Athens, May 2019
Live actors are a major part of all three Brainfall games, but this takes a very different form in Down The Rabbit Hole, which is considered an ‘action’ game. This means that you’re not interacting with actors simply through dialogue, but running and hiding from them.
Our briefing explained that in this game, we would be unwelcome guests in the Mad Hatter’s realm, and should aim to avoid being caught by him. Green buttons might be found which, when pressed, would randomly change the Hatter’s mood to one of three options: while in a Good mood the Hatter would be courteous and helpful, but in a Crazy mood he should be avoided, and in a Bad mood he would be actively hunting us. Each mood would last for only a brief period, before returning to default hostility. Getting caught by the Hatter didn’t actually result in anything more than a temporary inconvenience, though in his Bad mood he was intimidating enough for us to make strenuous efforts to stay out of his way.
A large part of the game therefore consisted of hiding from the Hatter, or sneaking around behind him, or distracting him, or finding a button and pressing it until we managed to get him in an all too brief Good mood. Even more than other actor interactions, whether you enjoy this is a matter of taste. It’s set up well, and with the right group it could be huge fun; I think it’s particularly well suited to larger groups where some players are happy to focus on dealing with the Hatter while their teammates solve puzzles. It didn’t work at all for us; my teammate hated it, and I found it started out fun but very soon became repetitive and irksome, a frustrating distraction that pretty much entirely killed our ability to make progress with the puzzles. However, once it became clear just how little we were enjoying the action dynamic, the gamemaster immediately intervened and removed the Hatter from the game, after which we played it as a pure puzzle experience.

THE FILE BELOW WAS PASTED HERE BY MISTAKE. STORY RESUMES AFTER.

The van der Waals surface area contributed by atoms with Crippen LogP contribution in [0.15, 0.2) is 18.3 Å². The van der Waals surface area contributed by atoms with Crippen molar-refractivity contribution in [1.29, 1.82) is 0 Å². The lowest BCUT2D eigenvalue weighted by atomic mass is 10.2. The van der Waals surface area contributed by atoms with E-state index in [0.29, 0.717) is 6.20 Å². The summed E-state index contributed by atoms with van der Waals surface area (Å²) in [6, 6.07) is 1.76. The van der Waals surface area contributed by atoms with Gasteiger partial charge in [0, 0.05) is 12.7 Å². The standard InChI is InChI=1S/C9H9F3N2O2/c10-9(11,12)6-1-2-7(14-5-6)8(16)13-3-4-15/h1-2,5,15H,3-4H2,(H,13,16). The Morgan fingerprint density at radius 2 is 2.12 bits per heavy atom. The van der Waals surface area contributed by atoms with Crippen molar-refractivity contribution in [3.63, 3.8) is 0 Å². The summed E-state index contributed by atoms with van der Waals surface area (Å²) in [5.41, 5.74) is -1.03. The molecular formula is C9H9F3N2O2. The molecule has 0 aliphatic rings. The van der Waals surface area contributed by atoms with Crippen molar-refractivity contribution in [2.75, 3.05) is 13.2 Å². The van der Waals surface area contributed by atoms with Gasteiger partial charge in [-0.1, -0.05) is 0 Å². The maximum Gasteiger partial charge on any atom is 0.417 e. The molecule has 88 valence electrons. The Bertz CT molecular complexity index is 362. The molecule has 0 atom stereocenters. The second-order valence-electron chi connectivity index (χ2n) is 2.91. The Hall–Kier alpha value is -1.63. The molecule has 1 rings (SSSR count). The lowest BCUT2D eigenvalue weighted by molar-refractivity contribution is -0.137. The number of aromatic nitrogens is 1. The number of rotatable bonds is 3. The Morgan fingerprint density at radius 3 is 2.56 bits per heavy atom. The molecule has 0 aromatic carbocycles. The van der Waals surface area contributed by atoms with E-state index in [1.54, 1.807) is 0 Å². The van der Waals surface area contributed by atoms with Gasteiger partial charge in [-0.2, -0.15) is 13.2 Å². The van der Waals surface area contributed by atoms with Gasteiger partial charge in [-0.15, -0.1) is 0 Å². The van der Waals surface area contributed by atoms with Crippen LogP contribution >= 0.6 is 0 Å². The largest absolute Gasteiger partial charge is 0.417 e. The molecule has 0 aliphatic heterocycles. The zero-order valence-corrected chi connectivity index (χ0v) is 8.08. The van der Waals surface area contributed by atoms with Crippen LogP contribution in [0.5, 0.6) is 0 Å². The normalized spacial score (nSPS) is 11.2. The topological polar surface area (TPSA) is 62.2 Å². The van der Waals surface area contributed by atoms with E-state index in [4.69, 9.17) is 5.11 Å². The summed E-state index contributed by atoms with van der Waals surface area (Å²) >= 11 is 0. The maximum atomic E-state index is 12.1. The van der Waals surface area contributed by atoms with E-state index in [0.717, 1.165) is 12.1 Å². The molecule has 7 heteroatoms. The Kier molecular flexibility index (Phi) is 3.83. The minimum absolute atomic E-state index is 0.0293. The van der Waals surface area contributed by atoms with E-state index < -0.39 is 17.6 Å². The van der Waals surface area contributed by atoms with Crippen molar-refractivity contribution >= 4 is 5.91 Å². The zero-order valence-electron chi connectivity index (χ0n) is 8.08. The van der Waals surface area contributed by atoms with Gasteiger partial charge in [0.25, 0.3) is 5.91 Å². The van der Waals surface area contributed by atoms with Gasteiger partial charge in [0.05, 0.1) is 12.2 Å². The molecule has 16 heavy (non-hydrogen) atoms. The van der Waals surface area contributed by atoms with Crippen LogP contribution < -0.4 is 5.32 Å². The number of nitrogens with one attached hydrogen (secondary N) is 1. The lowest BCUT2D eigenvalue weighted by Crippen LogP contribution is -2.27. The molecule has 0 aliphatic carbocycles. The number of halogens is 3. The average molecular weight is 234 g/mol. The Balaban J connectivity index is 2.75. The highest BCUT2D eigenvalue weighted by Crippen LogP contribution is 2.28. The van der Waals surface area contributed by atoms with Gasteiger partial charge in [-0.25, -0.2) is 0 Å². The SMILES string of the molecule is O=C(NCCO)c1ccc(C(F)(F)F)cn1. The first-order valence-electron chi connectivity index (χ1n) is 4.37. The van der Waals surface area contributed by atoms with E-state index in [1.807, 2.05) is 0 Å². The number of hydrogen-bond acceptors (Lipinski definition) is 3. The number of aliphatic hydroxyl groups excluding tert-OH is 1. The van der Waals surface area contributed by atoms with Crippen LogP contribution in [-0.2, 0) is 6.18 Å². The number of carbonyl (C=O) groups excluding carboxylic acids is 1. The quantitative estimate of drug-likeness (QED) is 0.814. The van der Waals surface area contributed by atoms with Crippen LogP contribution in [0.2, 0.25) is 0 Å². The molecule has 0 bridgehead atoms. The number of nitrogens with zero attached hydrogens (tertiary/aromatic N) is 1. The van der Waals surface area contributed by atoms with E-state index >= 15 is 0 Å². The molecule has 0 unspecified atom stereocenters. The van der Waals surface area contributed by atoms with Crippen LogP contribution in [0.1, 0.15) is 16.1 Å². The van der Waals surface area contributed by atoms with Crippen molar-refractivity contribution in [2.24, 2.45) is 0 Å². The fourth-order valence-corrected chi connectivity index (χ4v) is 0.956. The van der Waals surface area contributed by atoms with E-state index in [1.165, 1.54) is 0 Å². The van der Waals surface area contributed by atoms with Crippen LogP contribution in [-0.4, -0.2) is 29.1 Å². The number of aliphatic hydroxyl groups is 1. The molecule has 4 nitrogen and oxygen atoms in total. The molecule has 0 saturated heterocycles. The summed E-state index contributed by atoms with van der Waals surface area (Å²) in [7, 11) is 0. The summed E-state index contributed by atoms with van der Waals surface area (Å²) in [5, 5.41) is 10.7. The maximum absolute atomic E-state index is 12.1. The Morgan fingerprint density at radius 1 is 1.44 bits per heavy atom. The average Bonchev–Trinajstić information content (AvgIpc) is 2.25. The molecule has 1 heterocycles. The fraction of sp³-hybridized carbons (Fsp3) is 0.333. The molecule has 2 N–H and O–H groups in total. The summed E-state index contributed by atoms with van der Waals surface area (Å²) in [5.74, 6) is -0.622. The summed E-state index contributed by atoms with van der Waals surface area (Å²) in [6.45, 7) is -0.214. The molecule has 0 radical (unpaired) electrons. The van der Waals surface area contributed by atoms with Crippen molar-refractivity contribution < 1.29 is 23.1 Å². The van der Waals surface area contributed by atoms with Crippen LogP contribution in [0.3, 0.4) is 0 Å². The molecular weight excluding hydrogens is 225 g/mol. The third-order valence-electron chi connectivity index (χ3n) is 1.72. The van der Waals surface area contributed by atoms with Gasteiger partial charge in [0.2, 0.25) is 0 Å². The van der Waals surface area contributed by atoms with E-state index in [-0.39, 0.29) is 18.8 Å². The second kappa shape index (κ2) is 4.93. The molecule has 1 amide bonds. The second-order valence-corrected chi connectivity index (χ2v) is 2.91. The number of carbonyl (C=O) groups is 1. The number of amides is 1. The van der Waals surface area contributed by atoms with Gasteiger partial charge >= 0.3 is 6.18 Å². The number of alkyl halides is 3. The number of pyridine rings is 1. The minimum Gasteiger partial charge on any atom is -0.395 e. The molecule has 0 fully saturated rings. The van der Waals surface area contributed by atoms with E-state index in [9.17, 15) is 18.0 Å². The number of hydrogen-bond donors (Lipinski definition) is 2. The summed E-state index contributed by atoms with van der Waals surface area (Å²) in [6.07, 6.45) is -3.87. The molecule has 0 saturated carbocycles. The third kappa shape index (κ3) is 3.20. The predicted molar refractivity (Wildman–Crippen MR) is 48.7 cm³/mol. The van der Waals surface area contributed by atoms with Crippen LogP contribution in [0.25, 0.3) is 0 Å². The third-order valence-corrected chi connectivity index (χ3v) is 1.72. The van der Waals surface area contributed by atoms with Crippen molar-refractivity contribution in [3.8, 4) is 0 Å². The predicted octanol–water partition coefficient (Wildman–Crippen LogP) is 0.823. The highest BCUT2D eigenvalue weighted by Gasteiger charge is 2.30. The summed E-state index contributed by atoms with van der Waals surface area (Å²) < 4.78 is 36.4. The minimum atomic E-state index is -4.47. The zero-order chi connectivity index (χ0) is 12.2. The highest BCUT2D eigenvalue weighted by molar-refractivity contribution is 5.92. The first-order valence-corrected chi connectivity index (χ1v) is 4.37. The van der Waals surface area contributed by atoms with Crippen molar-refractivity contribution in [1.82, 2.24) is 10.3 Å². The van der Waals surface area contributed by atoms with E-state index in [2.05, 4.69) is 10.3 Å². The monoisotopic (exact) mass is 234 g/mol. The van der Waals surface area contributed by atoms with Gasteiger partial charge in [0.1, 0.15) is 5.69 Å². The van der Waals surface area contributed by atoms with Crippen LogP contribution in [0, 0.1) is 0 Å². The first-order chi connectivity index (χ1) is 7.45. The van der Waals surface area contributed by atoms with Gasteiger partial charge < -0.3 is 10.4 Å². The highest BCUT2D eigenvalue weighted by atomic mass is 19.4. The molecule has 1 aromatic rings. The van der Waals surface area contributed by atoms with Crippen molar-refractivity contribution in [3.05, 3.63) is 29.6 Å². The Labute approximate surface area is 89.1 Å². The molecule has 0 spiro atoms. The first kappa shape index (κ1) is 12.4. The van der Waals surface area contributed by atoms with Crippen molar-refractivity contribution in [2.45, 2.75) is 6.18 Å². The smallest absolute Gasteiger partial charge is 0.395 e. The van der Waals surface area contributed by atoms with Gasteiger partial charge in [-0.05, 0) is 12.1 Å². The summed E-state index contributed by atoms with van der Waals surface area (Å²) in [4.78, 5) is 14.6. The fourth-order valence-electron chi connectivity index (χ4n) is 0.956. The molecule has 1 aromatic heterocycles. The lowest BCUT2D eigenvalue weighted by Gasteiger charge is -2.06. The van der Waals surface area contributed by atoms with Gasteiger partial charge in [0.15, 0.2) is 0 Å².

And as a puzzle experience, it was excellent. Of the three Brainfall games, I think it had the most interesting and involved puzzles, using a panoply of mechanisms to keep things hard to predict. It uses a split start with an unusually complex sequence required to reunite the team, an excellent beginning section with the one drawback that it was at first a bit frustratingly hard to hear each other. Thereafter it progressively opens up into a space that was more of a maze than a room, smartly designed so that you often become aware of an area before you’re able to gain access to it, making it all the more satisfying when you eventually get in.
The central feature of Down the Rabbithole is the interaction with the Hatter, which really wasn’t to our tastes. It’s worth noting though that that’s only a feature of the central third of the game, with everything before and after it played as a normal escape room. If you like the sound of playing hide and seek with the Hatter, then you’ll love Rabbithole. But if you really don’t, then it’s worth asking the venue whether you can play a no-actor version, so as not to miss out on this part of their trilogy.